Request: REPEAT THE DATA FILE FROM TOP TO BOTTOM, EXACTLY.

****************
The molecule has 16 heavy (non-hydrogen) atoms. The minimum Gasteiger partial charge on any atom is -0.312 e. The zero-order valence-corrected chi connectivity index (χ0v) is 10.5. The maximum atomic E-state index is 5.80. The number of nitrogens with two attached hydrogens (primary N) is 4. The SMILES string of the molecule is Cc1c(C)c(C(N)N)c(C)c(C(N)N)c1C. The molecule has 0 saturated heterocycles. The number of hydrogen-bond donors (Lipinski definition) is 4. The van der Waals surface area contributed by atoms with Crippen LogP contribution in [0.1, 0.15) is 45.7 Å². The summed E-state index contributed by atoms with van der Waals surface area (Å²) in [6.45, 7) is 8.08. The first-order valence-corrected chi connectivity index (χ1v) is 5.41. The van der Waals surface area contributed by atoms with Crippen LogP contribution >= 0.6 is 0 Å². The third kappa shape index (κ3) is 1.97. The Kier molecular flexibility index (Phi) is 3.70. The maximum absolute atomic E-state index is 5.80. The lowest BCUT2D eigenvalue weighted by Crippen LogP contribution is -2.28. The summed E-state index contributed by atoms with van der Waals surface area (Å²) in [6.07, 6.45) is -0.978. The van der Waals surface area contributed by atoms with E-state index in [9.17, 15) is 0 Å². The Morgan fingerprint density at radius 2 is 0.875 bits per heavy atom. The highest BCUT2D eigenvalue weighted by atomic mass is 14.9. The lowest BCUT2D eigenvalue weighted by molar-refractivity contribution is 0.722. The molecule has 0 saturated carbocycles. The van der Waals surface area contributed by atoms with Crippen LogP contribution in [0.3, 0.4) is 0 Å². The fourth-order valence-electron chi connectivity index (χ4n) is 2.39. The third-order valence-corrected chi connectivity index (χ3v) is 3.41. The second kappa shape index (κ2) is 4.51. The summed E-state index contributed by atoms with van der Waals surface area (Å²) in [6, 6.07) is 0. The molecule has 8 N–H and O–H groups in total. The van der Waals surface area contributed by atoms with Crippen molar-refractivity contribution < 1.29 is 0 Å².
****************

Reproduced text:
The molecule has 16 heavy (non-hydrogen) atoms. The minimum Gasteiger partial charge on any atom is -0.312 e. The zero-order valence-corrected chi connectivity index (χ0v) is 10.5. The maximum atomic E-state index is 5.80. The number of nitrogens with two attached hydrogens (primary N) is 4. The SMILES string of the molecule is Cc1c(C)c(C(N)N)c(C)c(C(N)N)c1C. The molecule has 0 saturated heterocycles. The number of hydrogen-bond donors (Lipinski definition) is 4. The van der Waals surface area contributed by atoms with Crippen LogP contribution in [0.1, 0.15) is 45.7 Å². The summed E-state index contributed by atoms with van der Waals surface area (Å²) in [6.45, 7) is 8.08. The first-order valence-corrected chi connectivity index (χ1v) is 5.41. The van der Waals surface area contributed by atoms with Crippen LogP contribution >= 0.6 is 0 Å². The third kappa shape index (κ3) is 1.97. The Kier molecular flexibility index (Phi) is 3.70. The maximum absolute atomic E-state index is 5.80. The lowest BCUT2D eigenvalue weighted by Crippen LogP contribution is -2.28. The summed E-state index contributed by atoms with van der Waals surface area (Å²) in [6.07, 6.45) is -0.978. The van der Waals surface area contributed by atoms with E-state index in [9.17, 15) is 0 Å². The Morgan fingerprint density at radius 2 is 0.875 bits per heavy atom. The highest BCUT2D eigenvalue weighted by atomic mass is 14.9. The lowest BCUT2D eigenvalue weighted by molar-refractivity contribution is 0.722. The molecule has 0 saturated carbocycles. The van der Waals surface area contributed by atoms with Crippen LogP contribution in [0.3, 0.4) is 0 Å². The fourth-order valence-electron chi connectivity index (χ4n) is 2.39. The third-order valence-corrected chi connectivity index (χ3v) is 3.41. The second kappa shape index (κ2) is 4.51. The summed E-state index contributed by atoms with van der Waals surface area (Å²) in [6, 6.07) is 0. The molecule has 8 N–H and O–H groups in total. The van der Waals surface area contributed by atoms with Crippen molar-refractivity contribution < 1.29 is 0 Å².